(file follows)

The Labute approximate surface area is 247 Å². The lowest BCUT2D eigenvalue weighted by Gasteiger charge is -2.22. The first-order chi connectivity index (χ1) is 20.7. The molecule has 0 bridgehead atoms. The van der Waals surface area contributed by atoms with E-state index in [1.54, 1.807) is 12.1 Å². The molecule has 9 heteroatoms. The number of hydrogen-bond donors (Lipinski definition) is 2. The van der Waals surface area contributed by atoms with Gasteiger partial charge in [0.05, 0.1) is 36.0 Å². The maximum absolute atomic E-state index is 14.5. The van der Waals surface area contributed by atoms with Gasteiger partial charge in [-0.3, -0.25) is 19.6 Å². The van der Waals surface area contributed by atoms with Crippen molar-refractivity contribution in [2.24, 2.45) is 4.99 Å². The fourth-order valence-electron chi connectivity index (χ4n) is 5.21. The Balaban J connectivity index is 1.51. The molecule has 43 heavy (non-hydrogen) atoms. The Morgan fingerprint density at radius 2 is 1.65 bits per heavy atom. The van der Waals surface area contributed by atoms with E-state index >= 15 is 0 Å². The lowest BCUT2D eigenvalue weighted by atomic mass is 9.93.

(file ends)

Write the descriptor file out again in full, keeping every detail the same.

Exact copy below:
The Labute approximate surface area is 247 Å². The lowest BCUT2D eigenvalue weighted by Gasteiger charge is -2.22. The first-order chi connectivity index (χ1) is 20.7. The molecule has 0 bridgehead atoms. The van der Waals surface area contributed by atoms with E-state index in [1.54, 1.807) is 12.1 Å². The molecule has 9 heteroatoms. The number of hydrogen-bond donors (Lipinski definition) is 2. The van der Waals surface area contributed by atoms with Gasteiger partial charge in [0.05, 0.1) is 36.0 Å². The maximum absolute atomic E-state index is 14.5. The van der Waals surface area contributed by atoms with Gasteiger partial charge in [-0.3, -0.25) is 19.6 Å². The van der Waals surface area contributed by atoms with Crippen molar-refractivity contribution in [2.24, 2.45) is 4.99 Å². The fourth-order valence-electron chi connectivity index (χ4n) is 5.21. The Balaban J connectivity index is 1.51. The molecule has 43 heavy (non-hydrogen) atoms. The Morgan fingerprint density at radius 2 is 1.65 bits per heavy atom. The van der Waals surface area contributed by atoms with E-state index >= 15 is 0 Å². The lowest BCUT2D eigenvalue weighted by atomic mass is 9.93.